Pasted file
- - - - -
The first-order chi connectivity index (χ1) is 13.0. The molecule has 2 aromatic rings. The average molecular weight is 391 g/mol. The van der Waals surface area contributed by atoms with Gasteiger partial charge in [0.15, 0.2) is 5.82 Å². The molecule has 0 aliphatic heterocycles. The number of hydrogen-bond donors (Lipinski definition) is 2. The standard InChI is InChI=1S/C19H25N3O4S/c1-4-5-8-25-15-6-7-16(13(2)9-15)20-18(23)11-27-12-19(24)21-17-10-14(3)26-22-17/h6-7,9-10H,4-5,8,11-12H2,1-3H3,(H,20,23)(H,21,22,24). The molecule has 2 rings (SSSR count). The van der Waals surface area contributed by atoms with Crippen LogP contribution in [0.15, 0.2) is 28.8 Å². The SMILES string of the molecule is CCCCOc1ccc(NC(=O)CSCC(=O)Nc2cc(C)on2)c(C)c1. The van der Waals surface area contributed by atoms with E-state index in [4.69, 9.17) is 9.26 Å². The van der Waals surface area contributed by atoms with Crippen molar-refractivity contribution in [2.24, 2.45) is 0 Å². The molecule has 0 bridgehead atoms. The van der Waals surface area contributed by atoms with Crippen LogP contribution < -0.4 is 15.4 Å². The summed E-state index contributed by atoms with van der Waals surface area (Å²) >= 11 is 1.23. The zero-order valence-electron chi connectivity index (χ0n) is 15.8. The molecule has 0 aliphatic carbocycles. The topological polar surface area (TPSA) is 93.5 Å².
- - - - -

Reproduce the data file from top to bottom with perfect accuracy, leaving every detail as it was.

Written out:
The first-order chi connectivity index (χ1) is 13.0. The molecule has 2 aromatic rings. The average molecular weight is 391 g/mol. The van der Waals surface area contributed by atoms with Gasteiger partial charge in [0.15, 0.2) is 5.82 Å². The molecule has 0 aliphatic heterocycles. The number of hydrogen-bond donors (Lipinski definition) is 2. The standard InChI is InChI=1S/C19H25N3O4S/c1-4-5-8-25-15-6-7-16(13(2)9-15)20-18(23)11-27-12-19(24)21-17-10-14(3)26-22-17/h6-7,9-10H,4-5,8,11-12H2,1-3H3,(H,20,23)(H,21,22,24). The molecule has 2 rings (SSSR count). The van der Waals surface area contributed by atoms with Crippen LogP contribution in [0.15, 0.2) is 28.8 Å². The SMILES string of the molecule is CCCCOc1ccc(NC(=O)CSCC(=O)Nc2cc(C)on2)c(C)c1. The van der Waals surface area contributed by atoms with E-state index in [4.69, 9.17) is 9.26 Å². The van der Waals surface area contributed by atoms with Crippen molar-refractivity contribution in [2.24, 2.45) is 0 Å². The molecule has 0 bridgehead atoms. The van der Waals surface area contributed by atoms with Crippen LogP contribution < -0.4 is 15.4 Å². The summed E-state index contributed by atoms with van der Waals surface area (Å²) >= 11 is 1.23. The zero-order valence-electron chi connectivity index (χ0n) is 15.8. The molecule has 0 aliphatic carbocycles. The topological polar surface area (TPSA) is 93.5 Å².